Robert Wood Johnson Foundation. 04/2018 This 19-page report summarizes the 2018 National Health Security Preparedness Index, which tracks the nation's progress in preparing for, responding to, and recovering from the health consequences of disasters, disease outbreaks, and other large-scale emergencies. The scores indicate the ability to protect the health security of Americans from incidents like newly emerging infectious diseases, growing antibiotic resistance, terrorism, and extreme weather conditions at the state and national levels. Results indicate that readiness continued to improve in 2017, but current levels of he...
Source: Disaster Lit: Resource Guide for Disaster Medicine and Public Health - Category: International Medicine & Public Health Authors: Source Type: news
The strain is causing a higher percentage of hospitalizations than normal and health officials are working to determine why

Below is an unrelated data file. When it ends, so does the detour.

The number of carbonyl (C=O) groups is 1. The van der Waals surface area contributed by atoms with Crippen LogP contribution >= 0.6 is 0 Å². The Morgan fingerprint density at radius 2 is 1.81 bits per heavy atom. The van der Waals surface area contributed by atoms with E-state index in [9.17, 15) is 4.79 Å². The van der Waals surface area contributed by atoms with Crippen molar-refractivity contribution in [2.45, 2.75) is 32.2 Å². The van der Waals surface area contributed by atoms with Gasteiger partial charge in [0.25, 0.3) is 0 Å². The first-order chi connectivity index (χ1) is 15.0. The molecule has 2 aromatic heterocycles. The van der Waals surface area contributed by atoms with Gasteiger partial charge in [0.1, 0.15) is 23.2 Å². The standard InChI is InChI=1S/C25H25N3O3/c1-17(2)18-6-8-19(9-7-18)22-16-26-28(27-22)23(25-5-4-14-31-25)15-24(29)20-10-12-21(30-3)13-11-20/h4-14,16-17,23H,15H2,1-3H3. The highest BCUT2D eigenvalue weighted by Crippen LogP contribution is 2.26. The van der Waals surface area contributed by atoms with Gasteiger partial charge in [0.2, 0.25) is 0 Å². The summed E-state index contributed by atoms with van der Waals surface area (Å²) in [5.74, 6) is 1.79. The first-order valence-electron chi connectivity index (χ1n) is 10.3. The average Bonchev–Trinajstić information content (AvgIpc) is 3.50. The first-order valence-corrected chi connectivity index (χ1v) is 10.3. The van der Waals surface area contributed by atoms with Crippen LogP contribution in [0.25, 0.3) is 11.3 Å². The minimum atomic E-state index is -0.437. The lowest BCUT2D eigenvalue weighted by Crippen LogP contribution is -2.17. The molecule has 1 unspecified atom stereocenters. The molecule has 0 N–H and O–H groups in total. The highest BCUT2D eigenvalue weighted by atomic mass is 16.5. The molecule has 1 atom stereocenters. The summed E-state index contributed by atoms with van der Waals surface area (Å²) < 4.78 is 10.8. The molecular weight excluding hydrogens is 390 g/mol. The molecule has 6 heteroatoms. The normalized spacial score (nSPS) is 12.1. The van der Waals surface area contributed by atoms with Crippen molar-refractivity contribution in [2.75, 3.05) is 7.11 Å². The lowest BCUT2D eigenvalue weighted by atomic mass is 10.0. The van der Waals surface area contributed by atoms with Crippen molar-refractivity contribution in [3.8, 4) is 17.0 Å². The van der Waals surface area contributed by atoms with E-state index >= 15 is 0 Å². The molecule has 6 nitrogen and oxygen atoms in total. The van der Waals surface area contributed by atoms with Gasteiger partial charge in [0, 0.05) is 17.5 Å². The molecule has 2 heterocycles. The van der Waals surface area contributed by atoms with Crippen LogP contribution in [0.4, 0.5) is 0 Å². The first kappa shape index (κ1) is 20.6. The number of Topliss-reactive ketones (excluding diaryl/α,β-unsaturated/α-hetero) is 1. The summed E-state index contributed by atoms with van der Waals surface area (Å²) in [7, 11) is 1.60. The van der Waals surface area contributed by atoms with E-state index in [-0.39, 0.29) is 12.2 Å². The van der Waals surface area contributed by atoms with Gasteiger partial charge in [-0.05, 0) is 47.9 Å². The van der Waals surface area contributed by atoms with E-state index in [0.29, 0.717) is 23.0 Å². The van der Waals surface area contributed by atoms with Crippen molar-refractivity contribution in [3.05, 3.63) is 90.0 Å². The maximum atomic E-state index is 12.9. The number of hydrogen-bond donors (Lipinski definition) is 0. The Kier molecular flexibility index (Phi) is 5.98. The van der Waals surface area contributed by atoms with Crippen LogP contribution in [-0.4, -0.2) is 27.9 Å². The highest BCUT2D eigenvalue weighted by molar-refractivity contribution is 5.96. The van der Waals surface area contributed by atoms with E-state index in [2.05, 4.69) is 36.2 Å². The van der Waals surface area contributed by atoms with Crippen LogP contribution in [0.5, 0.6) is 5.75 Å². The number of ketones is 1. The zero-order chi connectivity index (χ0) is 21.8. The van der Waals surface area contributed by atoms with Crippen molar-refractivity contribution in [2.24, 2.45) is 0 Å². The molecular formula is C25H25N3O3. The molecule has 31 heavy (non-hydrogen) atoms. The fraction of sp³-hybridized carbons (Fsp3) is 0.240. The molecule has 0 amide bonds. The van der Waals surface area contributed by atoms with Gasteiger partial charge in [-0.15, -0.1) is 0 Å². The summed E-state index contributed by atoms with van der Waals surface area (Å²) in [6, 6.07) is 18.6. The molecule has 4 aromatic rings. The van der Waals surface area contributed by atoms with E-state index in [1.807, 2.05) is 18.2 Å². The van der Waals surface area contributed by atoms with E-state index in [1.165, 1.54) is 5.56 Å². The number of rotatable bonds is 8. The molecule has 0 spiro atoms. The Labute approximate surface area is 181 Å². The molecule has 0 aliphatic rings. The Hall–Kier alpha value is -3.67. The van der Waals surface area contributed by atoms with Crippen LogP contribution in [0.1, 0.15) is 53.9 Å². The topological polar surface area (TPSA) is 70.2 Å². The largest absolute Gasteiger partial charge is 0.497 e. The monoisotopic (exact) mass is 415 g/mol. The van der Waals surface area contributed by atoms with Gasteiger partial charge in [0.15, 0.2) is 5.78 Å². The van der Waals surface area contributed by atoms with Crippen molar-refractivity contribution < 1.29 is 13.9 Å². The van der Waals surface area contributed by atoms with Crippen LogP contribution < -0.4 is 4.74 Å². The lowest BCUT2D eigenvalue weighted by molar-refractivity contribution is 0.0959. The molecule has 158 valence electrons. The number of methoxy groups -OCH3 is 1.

Source: Health News: CBSNews.com - Category: Consumer Health News Source Type: news
WEDNESDAY, April 18, 2018 -- The outbreak of E. coli illness tied to tainted Arizona romaine lettuce continues to expand, federal health officials said Wednesday. " Since the last update on April 13, 2018, 18 more ill people have been added to this...
Source: Drugs.com - Daily MedNews - Category: General Medicine Source Type: news
National Health Care for the Homeless Council. 03/08/2018 This 58-minute webinar provides an overview of the value in leveraging health centers in emergencies, discusses preliminary lessons learned from implementation of the Centers for Medicare and Medicaid Services emergency preparedness rule, and highlights opportunities for additional training. It discusses the importance of preparedness for community-based health center organizations and clinics, which can be a resource for patients during a pandemic or outbreak and provide support to the mainstream healthcare system. (Video or Multimedia)
Source: Disaster Lit: Resource Guide for Disaster Medicine and Public Health - Category: International Medicine & Public Health Authors: Source Type: news
GENEVA (Reuters) - Miami is at risk of a deadly yellow fever outbreak because the disease could thrive there but the city has no checks on travelers arriving from endemic zones, a study to be published by the World Health Organization showed.
Source: Reuters: Health - Category: Consumer Health News Tags: healthNews Source Type: news